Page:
In story of Jane Jacobs, filmmaker finds rousing tale of resistance


Tyrnauer soon realized his fears were unfounded.

Not only was the screening for “Citizen Jane: Battle for the City” a packed event, the film inspired at least some moviegoers to join a battle of their own.

“After the screening, people came up to me and said, ‘I’ve been in a dark place all week. This movie actually showed me something I could do to start contemplating having an effect to push back and fight back,” Tyrnauer recalled in a recent interview with CNN.

At the center of Tyrnauer’s film is Jane Jacobs, an activist whose community-based approach to city planning put her odds with one of New York City’s most powerful developers in the 1950s and 1960s.

Tyrnauer first became intrigued by Jacobs six years ago when he picked up a copy of Jacobs’ book, “The Death and Life of Great American Cities” at a bookstore in Manhattan’s East Village.

Upon reading it, he was “blown away” by her writing style and theories, Tyrnauer said.

Jacobs was the voice of descent at a time when urban planners were demolishing neighborhoods and, in her view, killing the lifeblood of modern cities. This theory was her ammunition in a few fights against Robert Moses, a city developer whose plans for a Lower Manhattan Expressway were at one point derailed by Jacobs and her community of backers following a bitter battle.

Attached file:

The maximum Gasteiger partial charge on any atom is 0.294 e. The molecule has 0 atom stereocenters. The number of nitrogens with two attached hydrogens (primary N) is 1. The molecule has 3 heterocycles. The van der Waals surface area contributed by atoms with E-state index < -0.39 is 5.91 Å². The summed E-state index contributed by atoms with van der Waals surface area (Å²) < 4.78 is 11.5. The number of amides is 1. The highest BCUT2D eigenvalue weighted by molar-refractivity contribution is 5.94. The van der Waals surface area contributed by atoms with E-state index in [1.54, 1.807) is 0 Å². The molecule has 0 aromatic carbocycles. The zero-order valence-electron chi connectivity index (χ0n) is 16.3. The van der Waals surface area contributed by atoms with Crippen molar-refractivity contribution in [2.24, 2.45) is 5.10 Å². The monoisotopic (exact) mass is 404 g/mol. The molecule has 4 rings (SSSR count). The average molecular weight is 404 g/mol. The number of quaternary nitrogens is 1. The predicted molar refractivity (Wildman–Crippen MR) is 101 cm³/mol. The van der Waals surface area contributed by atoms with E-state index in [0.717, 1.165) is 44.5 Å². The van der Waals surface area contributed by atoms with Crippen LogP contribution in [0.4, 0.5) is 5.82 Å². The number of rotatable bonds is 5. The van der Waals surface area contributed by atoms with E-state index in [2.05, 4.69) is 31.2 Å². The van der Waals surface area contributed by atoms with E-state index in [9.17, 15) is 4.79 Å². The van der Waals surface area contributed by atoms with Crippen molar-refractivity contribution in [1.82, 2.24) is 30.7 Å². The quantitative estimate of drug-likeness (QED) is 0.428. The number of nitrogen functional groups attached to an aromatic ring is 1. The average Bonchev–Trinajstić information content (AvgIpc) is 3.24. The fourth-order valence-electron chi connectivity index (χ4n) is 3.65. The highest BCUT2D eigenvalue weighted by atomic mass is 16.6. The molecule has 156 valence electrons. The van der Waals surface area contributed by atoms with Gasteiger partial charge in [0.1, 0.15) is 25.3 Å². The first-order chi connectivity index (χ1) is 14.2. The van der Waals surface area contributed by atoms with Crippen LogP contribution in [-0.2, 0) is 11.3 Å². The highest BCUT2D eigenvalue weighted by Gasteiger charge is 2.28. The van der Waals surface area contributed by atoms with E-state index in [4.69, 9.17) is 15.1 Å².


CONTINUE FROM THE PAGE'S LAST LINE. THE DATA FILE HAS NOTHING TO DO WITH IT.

Tyrnauer realized that Jacobs had, essentially, changed the way people view cities and she had gone largely unrecognized for it.

He produced “Citizen Jane” with Robert Hammond, co-founder of Friends of the High Line, a nonprofit organization that operates the legendary rail line-turned-public park in New York City.

Matt Tyrnauer attends the DOC NYC Opening Night Gala U.S. premiere of "Citizen Jane: Battle for the City" at SVA Theater on November 10, 2016 in New York City.

Tyrnauer had no idea that by the time his film would be released, a tale about a grassroots effort that overturned a billionaire with power would strike a different kind of nerve.

“I’d like to say that we are Nostradamus filmmakers and we saw that coming, but none of us did,” he said, referring to the election of Donald Trump. “Life threw a curveball, and I think though I view the election outcome as a tragedy, I think the movie becomes more relevant than ever.”

Tyrnauer thinks his film is as much about urban theory as it is about the importance of not being “passive as a citizen in a civil society.”

“Jane Jacobs is an astonishing warrior citizen, who in her book preaches action,” he said. “It’s all about getting out and looking around and being skeptical and understanding the way things work, so you’re not a victim.”

“Citizen Jane: Battle for the City” opens in theaters April 21.



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